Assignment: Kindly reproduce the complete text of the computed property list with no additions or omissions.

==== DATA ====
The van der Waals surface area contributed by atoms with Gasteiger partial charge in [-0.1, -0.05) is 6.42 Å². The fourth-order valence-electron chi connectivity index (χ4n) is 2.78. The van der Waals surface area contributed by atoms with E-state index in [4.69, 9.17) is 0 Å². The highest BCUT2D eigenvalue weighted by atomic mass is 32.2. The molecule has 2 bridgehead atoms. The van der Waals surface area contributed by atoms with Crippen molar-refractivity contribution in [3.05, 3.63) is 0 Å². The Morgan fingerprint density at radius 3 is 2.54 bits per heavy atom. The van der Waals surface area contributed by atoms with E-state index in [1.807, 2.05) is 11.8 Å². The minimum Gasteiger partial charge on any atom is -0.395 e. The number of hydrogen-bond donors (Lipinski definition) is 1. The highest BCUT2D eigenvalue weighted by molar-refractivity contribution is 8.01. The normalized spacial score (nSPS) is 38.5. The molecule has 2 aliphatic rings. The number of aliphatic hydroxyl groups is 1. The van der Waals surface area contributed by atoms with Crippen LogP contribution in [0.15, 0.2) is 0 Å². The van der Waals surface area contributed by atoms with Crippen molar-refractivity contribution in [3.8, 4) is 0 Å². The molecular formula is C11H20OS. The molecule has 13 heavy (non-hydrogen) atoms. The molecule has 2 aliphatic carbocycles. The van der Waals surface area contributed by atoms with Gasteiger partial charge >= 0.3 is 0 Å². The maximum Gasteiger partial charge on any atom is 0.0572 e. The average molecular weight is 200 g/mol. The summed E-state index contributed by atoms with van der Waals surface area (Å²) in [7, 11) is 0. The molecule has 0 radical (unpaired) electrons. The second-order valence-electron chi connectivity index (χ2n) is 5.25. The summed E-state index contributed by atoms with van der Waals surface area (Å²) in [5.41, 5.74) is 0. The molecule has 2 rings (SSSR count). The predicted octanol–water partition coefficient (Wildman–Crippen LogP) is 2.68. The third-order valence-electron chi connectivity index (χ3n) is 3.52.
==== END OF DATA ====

The van der Waals surface area contributed by atoms with Gasteiger partial charge in [-0.1, -0.05) is 6.42 Å². The fourth-order valence-electron chi connectivity index (χ4n) is 2.78. The van der Waals surface area contributed by atoms with E-state index in [4.69, 9.17) is 0 Å². The highest BCUT2D eigenvalue weighted by atomic mass is 32.2. The molecule has 2 bridgehead atoms. The van der Waals surface area contributed by atoms with Crippen molar-refractivity contribution in [3.05, 3.63) is 0 Å². The Morgan fingerprint density at radius 3 is 2.54 bits per heavy atom. The van der Waals surface area contributed by atoms with E-state index in [1.807, 2.05) is 11.8 Å². The minimum Gasteiger partial charge on any atom is -0.395 e. The number of hydrogen-bond donors (Lipinski definition) is 1. The highest BCUT2D eigenvalue weighted by molar-refractivity contribution is 8.01. The normalized spacial score (nSPS) is 38.5. The molecule has 2 aliphatic rings. The number of aliphatic hydroxyl groups is 1. The van der Waals surface area contributed by atoms with Crippen LogP contribution in [0.15, 0.2) is 0 Å². The van der Waals surface area contributed by atoms with Crippen molar-refractivity contribution in [3.8, 4) is 0 Å². The molecular formula is C11H20OS. The molecule has 13 heavy (non-hydrogen) atoms. The molecule has 2 aliphatic carbocycles. The van der Waals surface area contributed by atoms with Gasteiger partial charge >= 0.3 is 0 Å². The maximum Gasteiger partial charge on any atom is 0.0572 e. The average molecular weight is 200 g/mol. The summed E-state index contributed by atoms with van der Waals surface area (Å²) in [7, 11) is 0. The molecule has 0 radical (unpaired) electrons. The second-order valence-electron chi connectivity index (χ2n) is 5.25. The summed E-state index contributed by atoms with van der Waals surface area (Å²) in [5.41, 5.74) is 0. The molecule has 2 rings (SSSR count). The predicted octanol–water partition coefficient (Wildman–Crippen LogP) is 2.68. The third-order valence-electron chi connectivity index (χ3n) is 3.52.